Although substance abuse and substance dependence are frequently used interchangeably, the two terms, while interrelated, are distinct. While both refer to someone's destructive association with drugs or alcohol, one often comes before the other. Addiction specialists and mental health professionals emphasize the importance of understanding both terms in order to better understand abuse and how it can lead to dependence.
Substance Abuse: An Overview
Addiction specialists describe substance abuse as the practice of drinking or using drugs in excess, even when its negative consequences are known. Substance abuse is associated with risk-taking behaviors, such as driving while under the influence or engaging in unprotected sex, that may place the individual in dangerous situations that may even involve others.
Common signs of substance abuse include missing work or school, failing to meet various obligations in one's life, being arrested for intoxication, driving drunk or under the influence of drugs,and suffering relationship or family problems.
Substance Dependence: An Overview
Typically, establishing a pattern of substance abuse paves the way to substance dependence, which can be thought of as addiction. Substance dependence can still involve behaviors and excessive substance use associated with abuse, but it goes a step further. Someone said to be suffering from substance dependence has a physical dependency on an addictive substance like alcohol, illicit drugs or prescription drugs. If the person attempts to quit using the substance, they risk the onset of withdrawal symptoms.1
Common signs and symptoms of substance dependence include the presence of withdrawal symptoms, developing a tolerance to doses of the substance, experiencing both physical and psychological effects of the substance—tremors, anxiety, depression, mood swings, inability to focus, dizziness—and often a denial of problems. Some people suffering from addiction face difficult legal and financial circumstances as a result of their substance dependency.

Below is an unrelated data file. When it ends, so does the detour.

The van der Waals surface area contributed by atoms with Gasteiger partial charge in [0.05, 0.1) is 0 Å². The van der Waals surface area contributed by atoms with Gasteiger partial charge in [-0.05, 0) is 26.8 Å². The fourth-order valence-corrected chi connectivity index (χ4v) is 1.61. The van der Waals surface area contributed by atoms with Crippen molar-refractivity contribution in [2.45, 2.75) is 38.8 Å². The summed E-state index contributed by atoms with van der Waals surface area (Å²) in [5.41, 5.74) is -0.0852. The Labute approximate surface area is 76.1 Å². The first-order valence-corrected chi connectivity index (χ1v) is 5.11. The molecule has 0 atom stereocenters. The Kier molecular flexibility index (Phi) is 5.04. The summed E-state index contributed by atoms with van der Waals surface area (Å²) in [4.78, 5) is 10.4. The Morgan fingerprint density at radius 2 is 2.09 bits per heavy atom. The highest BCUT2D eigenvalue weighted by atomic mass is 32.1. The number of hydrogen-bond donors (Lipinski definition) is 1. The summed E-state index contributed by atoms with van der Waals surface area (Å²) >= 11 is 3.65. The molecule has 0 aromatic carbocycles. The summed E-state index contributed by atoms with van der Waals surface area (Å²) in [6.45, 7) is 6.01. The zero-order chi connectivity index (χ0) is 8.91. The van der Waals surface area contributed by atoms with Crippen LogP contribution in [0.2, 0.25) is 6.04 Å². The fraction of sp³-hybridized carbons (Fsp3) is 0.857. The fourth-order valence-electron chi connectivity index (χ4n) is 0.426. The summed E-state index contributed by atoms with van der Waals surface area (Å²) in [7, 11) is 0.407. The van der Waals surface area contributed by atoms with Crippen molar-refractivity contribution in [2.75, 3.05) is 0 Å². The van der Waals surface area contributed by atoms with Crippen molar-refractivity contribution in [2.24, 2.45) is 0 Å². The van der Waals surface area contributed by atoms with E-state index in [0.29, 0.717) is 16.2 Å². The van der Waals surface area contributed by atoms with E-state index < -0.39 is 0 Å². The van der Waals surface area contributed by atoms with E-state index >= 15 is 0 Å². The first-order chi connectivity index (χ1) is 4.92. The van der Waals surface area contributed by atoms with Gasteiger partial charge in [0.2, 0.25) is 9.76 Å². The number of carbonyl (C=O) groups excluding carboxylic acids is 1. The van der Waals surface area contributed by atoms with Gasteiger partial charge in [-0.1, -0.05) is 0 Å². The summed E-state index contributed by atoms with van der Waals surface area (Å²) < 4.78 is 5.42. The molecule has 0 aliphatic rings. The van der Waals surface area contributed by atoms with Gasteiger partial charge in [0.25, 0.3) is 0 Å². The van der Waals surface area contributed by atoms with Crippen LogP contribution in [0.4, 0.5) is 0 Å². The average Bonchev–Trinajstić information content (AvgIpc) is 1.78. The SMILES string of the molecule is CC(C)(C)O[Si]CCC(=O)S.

Treatment for Substance Abuse and Dependence
Treatment for substance dependence involves more steps to treatment than substance abuse because of the powerful addiction that affects both the mind and body. While those suffering from substance abuse require counseling, group therapy and behavioral adjustments, addiction sufferers usually require more long-term therapy that starts with medical detoxification.
A person who is substance dependent isn't merely physically dependent on the substance; they are also dependent psychologically and behaviorally. Medical detox addresses the physical component of addiction, but intensive therapy is required to address their mental and behavioral dependencies on drugs or alcohol.2 The process of recovery is often long and may include periods of relapse, but there is no cure for the disease of addiction.
If you know someone or are suffering yourself with substance addiction, it's important to seek treatment right away. Substance abuse can very quickly develop into a full-blown substance addiction. Getting help is the key to overcoming both of these conditions.